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From: David Abrahams (dave_at_[hidden])
Date: 2005-10-03 10:45:13

Maciej Sobczak <prog_at_[hidden]> writes:

> Tcl *does* support many types. The problem is that there is no way to
> discover what is the "current" type of the variable at any given time,
> because in Tcl a variable can be only converted to reqested type, which
> can fail or succeed. As a result, I don't see how to implement for
> example function overloading there. In Python (and in other languages, I
> think) you can ask what is the type of the variable and get some enum or
> other type descriptor. In Tcl you can only *try* to convert to any
> target type. Having a list of types, you can try to convert a given
> value to all of those types - some will succeed, some will fail...

Actually, that model is almost exactly what Boost.Python uses to do
its conversions at function call boundaries, and basically everywhere
else. Knowing the source Python type can make the "try" to convert to
some type a bit faster, but that's really an implementation detail of
the converters.

>> RE, object vs. procedural: Just like the original C++ implementation
>> mapped to the procedural C, one can perform an equivalent mapping in
>> scripting languages. And you have done this in your TCL binding library
>> so I don't see your issue with it.
> There is a lot of cheating there and I'm not comfortable with the idea
> of inheritance and virtual functions, for example. The way you do this
> in Python is a lot different from what you can or cannot do in Tcl.
>>>Example 2: Tcl has an object-based approach to interpreters and there
>>>can be *many* of them
>> Same with Lua (and hence LuaBind), and almost the same with Python.
> Sorry, the last time I checked it was virtually impossible to have two
> Python interpreters that would not share any state. This was needed and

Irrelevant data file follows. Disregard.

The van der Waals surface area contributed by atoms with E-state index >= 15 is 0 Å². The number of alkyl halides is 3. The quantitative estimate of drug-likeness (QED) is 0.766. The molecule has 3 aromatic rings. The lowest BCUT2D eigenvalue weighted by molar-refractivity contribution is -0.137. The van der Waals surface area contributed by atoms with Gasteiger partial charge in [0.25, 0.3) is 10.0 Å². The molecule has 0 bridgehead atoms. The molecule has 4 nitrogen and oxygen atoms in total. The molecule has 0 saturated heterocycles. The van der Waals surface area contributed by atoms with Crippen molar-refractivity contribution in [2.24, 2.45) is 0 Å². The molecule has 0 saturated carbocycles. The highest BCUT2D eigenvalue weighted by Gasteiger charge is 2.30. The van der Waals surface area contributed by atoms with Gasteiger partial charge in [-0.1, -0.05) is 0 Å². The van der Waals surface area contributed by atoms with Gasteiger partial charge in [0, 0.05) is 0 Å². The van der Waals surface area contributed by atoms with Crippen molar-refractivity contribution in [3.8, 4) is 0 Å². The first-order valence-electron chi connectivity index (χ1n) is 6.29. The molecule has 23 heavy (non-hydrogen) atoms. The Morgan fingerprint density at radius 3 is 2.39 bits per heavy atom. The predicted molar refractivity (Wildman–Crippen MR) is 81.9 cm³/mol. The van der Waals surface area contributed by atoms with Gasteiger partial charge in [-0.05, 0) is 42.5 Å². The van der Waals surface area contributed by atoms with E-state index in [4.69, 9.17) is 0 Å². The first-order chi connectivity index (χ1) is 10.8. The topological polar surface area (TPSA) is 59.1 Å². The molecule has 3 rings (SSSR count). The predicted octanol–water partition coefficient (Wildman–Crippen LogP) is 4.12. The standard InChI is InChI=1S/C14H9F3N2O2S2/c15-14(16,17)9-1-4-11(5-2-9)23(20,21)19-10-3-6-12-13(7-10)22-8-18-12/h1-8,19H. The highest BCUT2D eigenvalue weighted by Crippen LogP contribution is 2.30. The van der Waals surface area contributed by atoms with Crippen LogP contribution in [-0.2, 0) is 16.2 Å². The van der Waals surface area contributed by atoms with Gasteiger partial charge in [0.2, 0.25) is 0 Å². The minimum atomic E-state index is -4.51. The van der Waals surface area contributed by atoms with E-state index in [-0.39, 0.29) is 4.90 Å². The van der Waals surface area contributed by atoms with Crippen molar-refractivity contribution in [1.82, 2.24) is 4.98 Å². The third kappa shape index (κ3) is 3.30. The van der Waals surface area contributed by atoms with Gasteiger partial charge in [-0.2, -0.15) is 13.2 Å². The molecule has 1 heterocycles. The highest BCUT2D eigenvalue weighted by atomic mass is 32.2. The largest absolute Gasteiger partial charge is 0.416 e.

> I failed to see how to do this (even using the low-level Python API),
> whereas it is straightforward in Tcl.

It doesn't matter, though. Independent interpreters is easy (and
often used) in Lua, and that's not at all in conflict with the notion
of langbinding.

>>>2. I don't see any *benefit* from building such a "universal" thing. I
>>>think that users of different scripting languages form rather disjoint
>>>audiences and any overlap here is too small to justify the effort to
>>>create a universal language binding.
>> I think many of the users of other universal binding platforms out there
>> would disagree with you here, for example all the people who use CORBA.
> I don't think that the same people are interested in interfacing to
> *different* languages - that was the point.
> There are some who want to
> interface with Python, some who want to interface with Tcl, etc., but
> I'm not aware of anyone who would ask for more than one language
> binding.

C++ library authors, in particular, would like to produce bindings for
their libraries that work with multiple languages.

> Thus, the only purpose of building a "universal" binding would
> be to have the potential of code reuse and would target not final users,
> but designers and developers of new bindings - and this is something
> which I don't believe in. The reasons are as described previously -
> extreme amount of work, much higher than that needed to create separate
> bindings, even if each one is implemented separately from scratch, just
> as was the case with C++/Tcl.

The langbinding library itself is a bit of work to do, but there's
absolutely no reason that using it should impose more work than using
Boost.Python, Luabind, C++/Tcl, or any of the others.

Dave Abrahams
Boost Consulting

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